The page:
This year I attended an event at the Belfast Book Festival which ran from 10th - 16th June. It was the first time I'd attended such an event and had hoped to attend more of the Festival but work commitments meant the only event I was able to go to was a reading by John Boyne, of his new book ‘This House is Haunted’. There subsequently followed an interview with John Boyne and a book signing.
When I arrived at the venue - The Crescent Arts Centre, I was pleasantly surprised to be lead into a large room with a stage at the front and lots of round tables with black tablecloths and candles. I wasn't sure if I was walking into a book reading or a séance! The atmosphere was fab and perfect for a reading from a ghost story. The event was attended by people of all ages from young kids who were obviously huge fans of John Boyne's children's books, to older adults. It was great to sit and have a chat with fellow book lovers before the reading began.
When John Boyne came onto the stage he began to read an excerpt from the new book. The book is essentially a ghost story and is narrated by a governess, Eliza Caine. The year is 1867. The extract that was read was when Eliza meets, for the first time, the two children who are to be in her charge. The reading certainly piqued my interest in the book as I adore a good atmospheric ghost story.
After the reading came an interview with Hugh Odling Smee, who is himself a writer and theatre producer. So, just what did I, a reader and blogger discover about the book, Mr Boyne himself and the writing process. With Eliza, John Boyne had wanted to create a strong female character, and the story to be told from a female perspective. It is the first time he has written a book this way and he wanted Eliza to be strong-willed and brave. Eliza is essentially a Feminist before Feminism itself became a strong movement. She is described as 'a modern.'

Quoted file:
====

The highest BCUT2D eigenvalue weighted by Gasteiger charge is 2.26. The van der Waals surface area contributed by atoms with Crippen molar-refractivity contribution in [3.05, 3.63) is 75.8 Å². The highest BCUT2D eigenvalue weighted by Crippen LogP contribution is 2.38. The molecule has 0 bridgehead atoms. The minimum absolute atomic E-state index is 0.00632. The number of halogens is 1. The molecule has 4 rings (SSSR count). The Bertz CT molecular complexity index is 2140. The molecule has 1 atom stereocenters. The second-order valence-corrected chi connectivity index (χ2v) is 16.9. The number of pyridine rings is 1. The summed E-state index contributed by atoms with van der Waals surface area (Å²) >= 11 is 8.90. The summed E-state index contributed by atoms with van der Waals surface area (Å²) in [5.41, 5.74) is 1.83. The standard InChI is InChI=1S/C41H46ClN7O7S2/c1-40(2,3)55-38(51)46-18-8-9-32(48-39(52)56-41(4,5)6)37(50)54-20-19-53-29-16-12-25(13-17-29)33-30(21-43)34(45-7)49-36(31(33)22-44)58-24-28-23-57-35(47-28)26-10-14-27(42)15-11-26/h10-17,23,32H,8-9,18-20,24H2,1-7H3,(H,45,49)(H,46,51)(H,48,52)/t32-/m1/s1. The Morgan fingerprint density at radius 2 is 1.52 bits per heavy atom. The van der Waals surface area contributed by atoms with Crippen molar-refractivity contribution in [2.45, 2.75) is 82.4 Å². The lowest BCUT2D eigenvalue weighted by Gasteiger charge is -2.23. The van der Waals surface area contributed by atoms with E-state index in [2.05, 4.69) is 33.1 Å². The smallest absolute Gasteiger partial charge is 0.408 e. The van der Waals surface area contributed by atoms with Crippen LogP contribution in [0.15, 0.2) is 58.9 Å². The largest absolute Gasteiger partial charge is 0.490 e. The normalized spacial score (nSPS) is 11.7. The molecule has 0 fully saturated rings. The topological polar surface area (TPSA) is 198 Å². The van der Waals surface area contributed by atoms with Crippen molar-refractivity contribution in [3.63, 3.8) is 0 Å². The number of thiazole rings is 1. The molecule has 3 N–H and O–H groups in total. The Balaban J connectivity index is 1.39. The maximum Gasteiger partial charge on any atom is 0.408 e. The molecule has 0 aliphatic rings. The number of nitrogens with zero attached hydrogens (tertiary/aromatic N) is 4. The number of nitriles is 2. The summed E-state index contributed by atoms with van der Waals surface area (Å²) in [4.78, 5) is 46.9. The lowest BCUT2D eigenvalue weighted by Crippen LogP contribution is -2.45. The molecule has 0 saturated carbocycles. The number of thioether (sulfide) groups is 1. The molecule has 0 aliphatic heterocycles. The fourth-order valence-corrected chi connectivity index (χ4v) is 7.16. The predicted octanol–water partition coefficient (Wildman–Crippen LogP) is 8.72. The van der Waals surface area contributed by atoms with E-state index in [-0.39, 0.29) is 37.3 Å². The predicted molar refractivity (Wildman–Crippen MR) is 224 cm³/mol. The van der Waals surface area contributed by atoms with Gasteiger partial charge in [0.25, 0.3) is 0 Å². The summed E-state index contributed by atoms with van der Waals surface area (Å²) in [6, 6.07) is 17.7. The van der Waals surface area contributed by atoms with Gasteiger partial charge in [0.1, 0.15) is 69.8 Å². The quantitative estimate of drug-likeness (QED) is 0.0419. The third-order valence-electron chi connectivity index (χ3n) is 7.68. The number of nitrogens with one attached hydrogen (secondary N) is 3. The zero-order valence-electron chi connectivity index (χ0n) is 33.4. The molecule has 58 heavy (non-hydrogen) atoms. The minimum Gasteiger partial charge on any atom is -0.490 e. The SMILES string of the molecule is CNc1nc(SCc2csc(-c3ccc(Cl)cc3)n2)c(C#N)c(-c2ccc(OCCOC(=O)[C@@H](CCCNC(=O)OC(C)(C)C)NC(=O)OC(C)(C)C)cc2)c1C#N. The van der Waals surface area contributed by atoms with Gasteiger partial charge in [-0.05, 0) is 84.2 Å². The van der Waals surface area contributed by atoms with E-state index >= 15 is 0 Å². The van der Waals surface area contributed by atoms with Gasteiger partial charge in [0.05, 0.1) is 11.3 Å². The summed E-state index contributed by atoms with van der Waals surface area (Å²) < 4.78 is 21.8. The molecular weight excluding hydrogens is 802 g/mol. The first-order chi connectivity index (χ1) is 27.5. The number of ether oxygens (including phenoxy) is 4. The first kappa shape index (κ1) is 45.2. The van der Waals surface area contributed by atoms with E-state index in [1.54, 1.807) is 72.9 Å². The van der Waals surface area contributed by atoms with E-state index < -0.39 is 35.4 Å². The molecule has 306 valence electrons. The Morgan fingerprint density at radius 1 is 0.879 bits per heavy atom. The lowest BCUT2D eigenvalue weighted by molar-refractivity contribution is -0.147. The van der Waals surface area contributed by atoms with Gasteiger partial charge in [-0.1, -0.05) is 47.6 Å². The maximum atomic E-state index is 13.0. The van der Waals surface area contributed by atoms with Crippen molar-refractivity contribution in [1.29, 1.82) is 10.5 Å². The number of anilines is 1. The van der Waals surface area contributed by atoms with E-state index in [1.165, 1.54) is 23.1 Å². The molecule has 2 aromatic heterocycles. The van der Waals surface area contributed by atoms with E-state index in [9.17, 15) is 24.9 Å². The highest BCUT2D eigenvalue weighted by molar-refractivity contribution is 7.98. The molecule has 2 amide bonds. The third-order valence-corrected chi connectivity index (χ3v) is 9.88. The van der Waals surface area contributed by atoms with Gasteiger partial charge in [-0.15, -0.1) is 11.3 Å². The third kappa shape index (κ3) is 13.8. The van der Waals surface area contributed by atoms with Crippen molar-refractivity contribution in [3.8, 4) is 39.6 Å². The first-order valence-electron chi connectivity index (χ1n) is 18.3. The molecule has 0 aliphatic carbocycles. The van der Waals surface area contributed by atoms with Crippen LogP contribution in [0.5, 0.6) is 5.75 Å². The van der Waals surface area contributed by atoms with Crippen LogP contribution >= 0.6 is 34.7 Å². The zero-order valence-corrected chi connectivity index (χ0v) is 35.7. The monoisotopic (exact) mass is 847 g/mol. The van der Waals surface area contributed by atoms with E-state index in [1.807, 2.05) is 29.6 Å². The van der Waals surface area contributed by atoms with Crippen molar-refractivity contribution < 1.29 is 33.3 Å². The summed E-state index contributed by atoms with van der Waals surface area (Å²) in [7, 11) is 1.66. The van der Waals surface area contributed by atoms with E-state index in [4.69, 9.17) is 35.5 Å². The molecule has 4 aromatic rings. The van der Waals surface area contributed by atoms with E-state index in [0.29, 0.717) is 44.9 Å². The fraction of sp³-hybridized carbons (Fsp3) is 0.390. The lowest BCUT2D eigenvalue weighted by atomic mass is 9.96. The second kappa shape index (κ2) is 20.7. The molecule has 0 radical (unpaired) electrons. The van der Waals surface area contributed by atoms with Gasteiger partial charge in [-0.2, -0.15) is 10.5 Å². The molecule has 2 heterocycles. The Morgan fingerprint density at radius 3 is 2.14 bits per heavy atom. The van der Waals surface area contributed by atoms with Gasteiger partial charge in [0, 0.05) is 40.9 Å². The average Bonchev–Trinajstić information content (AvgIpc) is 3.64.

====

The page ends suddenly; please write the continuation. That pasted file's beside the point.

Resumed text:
A lot of John Boyne’s children’s books have child characters who are enduring some form of difficulty or hardship. John Boyne himself did not have a difficult childhood. He talked about how it was in fact a great childhood but he is interested in how early childhood experiences can ultimately shape us and how we overcome them.
The interview then turned to how John Boyne writes his books and how he structures his writing. He discussed how he used to have set plots but doesn't tend to do that so much now since he wrote ‘The Boy in the Striped Pyjamas’. He now starts with a general idea / character / theme and simply writes, seeing where the story will take him. As he went on to explain, he feels that he can use this style of writing and plot development as he is now more confident as a writer. When he is close to finishing a book he starts to get his idea for the next book and never seems to take time off from writing. Does John Boyne get writers block or get ‘stuck in a rut’ like some writers do? This was one of the questions posed by an audience member. He replied by saying that he must be very disciplined and write every day. This is certainly what I am hearing from a lot of the writers that I interview for the blog. It’s obviously good advice. He went on to say that he certainly doesn't believe in being struck by inspiration but remains focused on the story he is working on.